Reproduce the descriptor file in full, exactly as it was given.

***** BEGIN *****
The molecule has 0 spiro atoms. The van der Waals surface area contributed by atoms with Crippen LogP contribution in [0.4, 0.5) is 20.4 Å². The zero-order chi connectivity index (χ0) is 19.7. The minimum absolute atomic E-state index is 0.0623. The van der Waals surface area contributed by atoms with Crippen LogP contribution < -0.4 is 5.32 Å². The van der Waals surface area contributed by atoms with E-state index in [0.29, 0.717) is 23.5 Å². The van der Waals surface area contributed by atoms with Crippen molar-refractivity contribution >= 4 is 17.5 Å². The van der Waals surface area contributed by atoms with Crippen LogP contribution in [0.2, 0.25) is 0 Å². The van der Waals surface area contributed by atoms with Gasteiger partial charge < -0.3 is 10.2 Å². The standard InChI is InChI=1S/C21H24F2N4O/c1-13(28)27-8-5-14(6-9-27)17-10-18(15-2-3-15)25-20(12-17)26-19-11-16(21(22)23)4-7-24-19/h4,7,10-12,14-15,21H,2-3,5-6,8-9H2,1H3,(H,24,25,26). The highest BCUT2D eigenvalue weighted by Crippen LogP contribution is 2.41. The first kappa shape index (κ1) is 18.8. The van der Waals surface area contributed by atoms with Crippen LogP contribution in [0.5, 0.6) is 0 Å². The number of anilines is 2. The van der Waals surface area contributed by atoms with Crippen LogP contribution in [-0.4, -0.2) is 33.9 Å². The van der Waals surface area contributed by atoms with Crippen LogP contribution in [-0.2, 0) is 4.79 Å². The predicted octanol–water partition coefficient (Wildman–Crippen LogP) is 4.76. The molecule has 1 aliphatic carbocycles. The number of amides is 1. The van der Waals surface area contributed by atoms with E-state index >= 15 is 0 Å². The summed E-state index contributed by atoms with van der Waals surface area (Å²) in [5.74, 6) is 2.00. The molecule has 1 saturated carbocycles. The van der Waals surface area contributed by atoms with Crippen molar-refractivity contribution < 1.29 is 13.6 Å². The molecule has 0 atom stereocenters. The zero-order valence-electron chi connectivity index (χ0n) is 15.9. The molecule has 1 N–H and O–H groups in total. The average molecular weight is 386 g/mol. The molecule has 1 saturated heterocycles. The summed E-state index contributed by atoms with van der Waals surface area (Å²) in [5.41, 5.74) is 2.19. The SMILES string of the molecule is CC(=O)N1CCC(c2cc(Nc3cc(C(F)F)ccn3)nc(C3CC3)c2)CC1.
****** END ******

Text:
The molecule has 0 spiro atoms. The van der Waals surface area contributed by atoms with Crippen LogP contribution in [0.4, 0.5) is 20.4 Å². The zero-order chi connectivity index (χ0) is 19.7. The minimum absolute atomic E-state index is 0.0623. The van der Waals surface area contributed by atoms with Crippen LogP contribution < -0.4 is 5.32 Å². The van der Waals surface area contributed by atoms with E-state index in [0.29, 0.717) is 23.5 Å². The van der Waals surface area contributed by atoms with Crippen molar-refractivity contribution >= 4 is 17.5 Å². The van der Waals surface area contributed by atoms with Crippen LogP contribution in [0.2, 0.25) is 0 Å². The van der Waals surface area contributed by atoms with Gasteiger partial charge < -0.3 is 10.2 Å². The standard InChI is InChI=1S/C21H24F2N4O/c1-13(28)27-8-5-14(6-9-27)17-10-18(15-2-3-15)25-20(12-17)26-19-11-16(21(22)23)4-7-24-19/h4,7,10-12,14-15,21H,2-3,5-6,8-9H2,1H3,(H,24,25,26). The highest BCUT2D eigenvalue weighted by Crippen LogP contribution is 2.41. The first kappa shape index (κ1) is 18.8. The van der Waals surface area contributed by atoms with Crippen LogP contribution in [0.5, 0.6) is 0 Å². The number of anilines is 2. The van der Waals surface area contributed by atoms with Crippen LogP contribution in [-0.4, -0.2) is 33.9 Å². The van der Waals surface area contributed by atoms with Crippen LogP contribution in [-0.2, 0) is 4.79 Å². The predicted octanol–water partition coefficient (Wildman–Crippen LogP) is 4.76. The molecule has 1 aliphatic carbocycles. The number of amides is 1. The van der Waals surface area contributed by atoms with E-state index >= 15 is 0 Å². The summed E-state index contributed by atoms with van der Waals surface area (Å²) in [5.74, 6) is 2.00. The molecule has 1 saturated carbocycles. The van der Waals surface area contributed by atoms with Crippen molar-refractivity contribution < 1.29 is 13.6 Å². The molecule has 0 atom stereocenters. The zero-order valence-electron chi connectivity index (χ0n) is 15.9. The molecule has 1 N–H and O–H groups in total. The average molecular weight is 386 g/mol. The molecule has 1 saturated heterocycles. The summed E-state index contributed by atoms with van der Waals surface area (Å²) in [5.41, 5.74) is 2.19. The SMILES string of the molecule is CC(=O)N1CCC(c2cc(Nc3cc(C(F)F)ccn3)nc(C3CC3)c2)CC1.